Our challenge was to create a single site, (for maintenance purposes) that would render no matter what the screen size, resolution or ratio it was using (including mobiles). And whether the user had javascript turned off, which means some of the fixes for IE couldn't be used.

Imagine a three column site with three images horizontally across and not only does the site need to be fluid, but the individual images as well (we actually cracked that one purely with css code). But that's only one of the many problems you face when presented with a challenge for a site with more than 3000 pages to render correctly.

Actually, setting pixel based sizes practically destroys a true fluid (responsive) layout, as pixels are a fixed measurement - last thing you need. Strangely, when declaring em's as a size for text (which should conform with variables), it doesn't respond how you would expect.

@media queries can be used, but unless you use a ridiculous amount, tend to be clumpy when changing site resolutions and that wasn't part of the brief (but ultimately, we may have to resort to that). Another potential fix would be to use php server side, to adjust certain elements, when serving the pages. That's a possibility we're actively looking at.

Then there's the question of how to gracefully degrade the site into a different (but still a clearly recognisable corporate image) for mobiles. As obviously a site made for a 1920px wide-screen, would appear somewhat differently on a mobile and even differently between different mobile manufacturers. With Galaxy tabs and ipads in the mix, you create even more variations.

Throw that all together and then start testing in multiple browsers with different levels of compliance and it becomes apparent very quickly, it's no easy task.

So while I agree with you simple sites can now be made fluid, complex ones are a different story. At the moment, it's still very much work in progress!

The annoying thing is, if every browser complied with standards instead of trying to monopolise the market, we could produce something that would be truly cross-browser compliant and be a much better user experience. Because ultimately, it's the user that is the most important part of the equation.

Never-the-less, thanks for your input.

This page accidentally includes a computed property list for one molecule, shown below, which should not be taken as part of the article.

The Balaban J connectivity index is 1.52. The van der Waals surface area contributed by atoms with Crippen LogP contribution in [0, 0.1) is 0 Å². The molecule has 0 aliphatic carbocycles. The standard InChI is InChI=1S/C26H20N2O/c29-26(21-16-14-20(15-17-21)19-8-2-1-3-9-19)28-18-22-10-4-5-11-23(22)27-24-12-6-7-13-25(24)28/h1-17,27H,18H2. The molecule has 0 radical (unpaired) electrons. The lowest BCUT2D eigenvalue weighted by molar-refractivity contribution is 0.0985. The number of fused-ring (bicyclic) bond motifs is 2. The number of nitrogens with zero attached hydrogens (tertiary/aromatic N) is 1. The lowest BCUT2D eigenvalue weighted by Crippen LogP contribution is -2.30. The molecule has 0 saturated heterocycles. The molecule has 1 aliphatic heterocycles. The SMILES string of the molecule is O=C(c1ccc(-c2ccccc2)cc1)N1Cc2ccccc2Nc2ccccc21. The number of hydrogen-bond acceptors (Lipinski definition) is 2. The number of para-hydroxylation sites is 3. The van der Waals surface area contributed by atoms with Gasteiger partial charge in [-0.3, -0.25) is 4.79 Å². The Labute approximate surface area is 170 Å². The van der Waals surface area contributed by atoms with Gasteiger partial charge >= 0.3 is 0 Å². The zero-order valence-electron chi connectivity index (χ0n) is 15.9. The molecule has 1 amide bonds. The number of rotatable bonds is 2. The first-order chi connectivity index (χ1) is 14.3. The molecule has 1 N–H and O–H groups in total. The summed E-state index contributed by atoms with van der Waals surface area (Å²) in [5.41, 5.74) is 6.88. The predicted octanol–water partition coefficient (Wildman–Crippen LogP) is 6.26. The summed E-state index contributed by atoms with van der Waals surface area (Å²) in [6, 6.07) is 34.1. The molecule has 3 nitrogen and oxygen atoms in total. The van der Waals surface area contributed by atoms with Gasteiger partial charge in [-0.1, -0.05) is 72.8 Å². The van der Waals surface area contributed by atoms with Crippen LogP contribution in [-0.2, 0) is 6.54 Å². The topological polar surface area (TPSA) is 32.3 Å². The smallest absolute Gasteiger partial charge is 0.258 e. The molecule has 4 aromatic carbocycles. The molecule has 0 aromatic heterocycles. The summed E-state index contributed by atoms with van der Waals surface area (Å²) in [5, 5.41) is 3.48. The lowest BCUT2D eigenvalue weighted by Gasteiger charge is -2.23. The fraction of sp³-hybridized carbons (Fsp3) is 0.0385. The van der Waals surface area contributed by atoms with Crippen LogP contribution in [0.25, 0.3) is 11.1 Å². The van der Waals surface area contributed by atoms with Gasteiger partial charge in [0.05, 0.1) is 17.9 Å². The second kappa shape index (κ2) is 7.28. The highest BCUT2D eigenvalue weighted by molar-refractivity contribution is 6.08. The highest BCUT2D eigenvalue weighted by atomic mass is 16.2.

Ansolan 22:32 23 Dec 2012

The annoying thing is, if every browser complied with standards........

Always been the same unfortunately and agree that recent standards not supported by some have made matters a little worse.

Also agree that the more complex the site, the harder the task but don't think you can accomplish a really good job for that type of site without using media queries. They are fairly wide ranging, if you like to work in a particular way for example you can use @media screen and (min-width:25em) not just pixels. There are a wide range of possibilities even for established media queries:


let alone more to come but still the problem you mentioned for both, browser support.

Out of interest, try the sites listed here, click through to a few examples:


This sort of thing might suit you, no idea really:


I'm not going to say which I think the best site on there is:)

Sure you will eventually find solutions you are looking for, there or somewhere else. Have a good Christmas.

  Mort105 10:03 24 Dec 2012

Thanks for keeping this going, not checked back for a while but it looks like I need to do more reading (thanks for the links).

I haven't tested this on a mobile yet as it's only living on my home PC at the minute.

I don't suppose there is a good mobile emulator that would allow you to test how a page would look on any given mobile screen?

  Ansolan 23:25 26 Dec 2012

A simple way of quick testing is just resize the browser window on a decent modern browser. Next step up might be one of many online emulators e.g.


More ideas here:


There is software around you can download and manufacturers test facilities but at the end of the day, testing on real devices is the way if you are a perfectionist.

Incidentally, noticed that Dave Gamache has his site up again:


A solid approach for a range of sites, or a few more options at:

960 Grid

As a background to grids and design in general, try:

Grid Based Design